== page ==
Here is a video from Jimmy Evans about abusive and negative communication in marriage.
Then He said to me, ‘Depart, for I will send you far from here to the Gentiles.’ ” And they listened to him until this word, and then they raised their voices and said, “Away with such a fellow from the earth, for he is not fit to live!” (Acts 22:21-22).
The apostle Paul was defending himself in front of an angry Jewish mob in Jerusalem. Some had falsely accused him of taking Gentiles into the temple. If there was any word I would not have said in front of this angry Jewish mob, it would have been “Gentiles.” Especially in a sentence that claimed the Messiah Jesus had sent Paul to the Gentiles, whom the Jews considered as dogs. But the Holy Spirit in His eternal wisdom guided Paul to say these words, and you can see the reaction of the crowd. At this word, they shut down. No more listening, it’s time to kill Paul (Acts 22:23).
The problem here was not Paul’s choice of words or his timing or his presentation, it was the heart of the people hearing the message.
It brings up a point or two for consideration about listening.
How well do I listen?
Are there times when someone at work, school or home is trying to talk to me and they say “the wrong thing” or say it in “the wrong way” and I just shut down and refuse to hear anything else they say?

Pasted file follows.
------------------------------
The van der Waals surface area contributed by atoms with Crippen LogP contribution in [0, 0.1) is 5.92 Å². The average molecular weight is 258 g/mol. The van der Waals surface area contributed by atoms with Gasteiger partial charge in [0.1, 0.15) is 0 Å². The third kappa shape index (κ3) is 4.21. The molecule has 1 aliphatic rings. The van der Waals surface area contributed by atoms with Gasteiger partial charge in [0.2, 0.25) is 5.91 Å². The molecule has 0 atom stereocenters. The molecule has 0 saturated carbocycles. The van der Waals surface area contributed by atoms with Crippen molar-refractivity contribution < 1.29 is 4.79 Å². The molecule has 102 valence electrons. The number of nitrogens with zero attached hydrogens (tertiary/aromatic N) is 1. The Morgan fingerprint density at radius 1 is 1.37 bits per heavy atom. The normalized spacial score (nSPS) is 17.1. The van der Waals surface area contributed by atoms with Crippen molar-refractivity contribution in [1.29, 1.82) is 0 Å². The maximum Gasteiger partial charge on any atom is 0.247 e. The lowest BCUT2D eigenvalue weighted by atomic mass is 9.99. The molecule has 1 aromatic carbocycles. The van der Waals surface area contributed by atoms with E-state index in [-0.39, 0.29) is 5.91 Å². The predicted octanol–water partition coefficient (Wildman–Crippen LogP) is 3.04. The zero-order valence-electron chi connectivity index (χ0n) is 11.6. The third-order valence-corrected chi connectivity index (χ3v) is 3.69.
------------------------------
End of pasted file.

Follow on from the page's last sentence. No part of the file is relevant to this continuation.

Would you and I be characterized as someone who truly lets someone freely talk to us without freaking out, overreacting and shutting down?
Paul said the “wrong word” to these Jews and it was over. They were not going to listen to another word. They were so mad they wanted him dead. Now you may not want someone dead, but you may kill a relationship because you refuse to listen. Think about it.
Nicodemus was one Jew who understood this principle, even though he was outnumbered in the Jewish council.
Nicodemus (he who came to Jesus by night, being one of them) said to them, “Does our law judge a man before it hears him and knows what he is doing?” (John 7:50-51)
Have you experienced these things? Are there people in your life that you cannot talk freely to because of how you know they will react? We don’t like that quality in others, understandably, but we don’t want to have that same characteristic. We as God’s men want to be the kind of men who will let others freely talk without shutting down, making quick judgments, or walking away, or over-talking, etc.
He who answers a matter before he hears it, it is folly and shame to him (Proverbs 18:13)
It would help us to do more praying before and during conversations to ask the Lord to open our ears and muzzle our mouths.
Okay men, how good are your listening skills? Would your wife describe you as a good listener? You know…I cringe thinking of that question.
Take a free online quiz to assess how good of a listener you are. Or simply ask your wife, “So, how can I improve my listening skills in our relationship?” Yikes, that’s tough!
Very simple, but that is the thought for today.
So then, my beloved brethren, let every man be swift to hear, slow to speak, slow to wrath (James 1:19).
There is one who speaks like the piercings of a sword, but the tongue of the wise promotes health (Proverbs 12:18).
The focus for this week has been complaining. Words as we all know, have incredible weight and influence. The above proverb provides a great contrast. A stab wound doesn’t promote health, does it? My words can be a sword thrust through someone or I can promote health. Our words at work and school today can promote health: healthy attitudes, healthy dialogue, healthy teamwork, etc. Or, our complaining and criticizing words will just bring everyone down in the dumps.
Here are a couple of examples: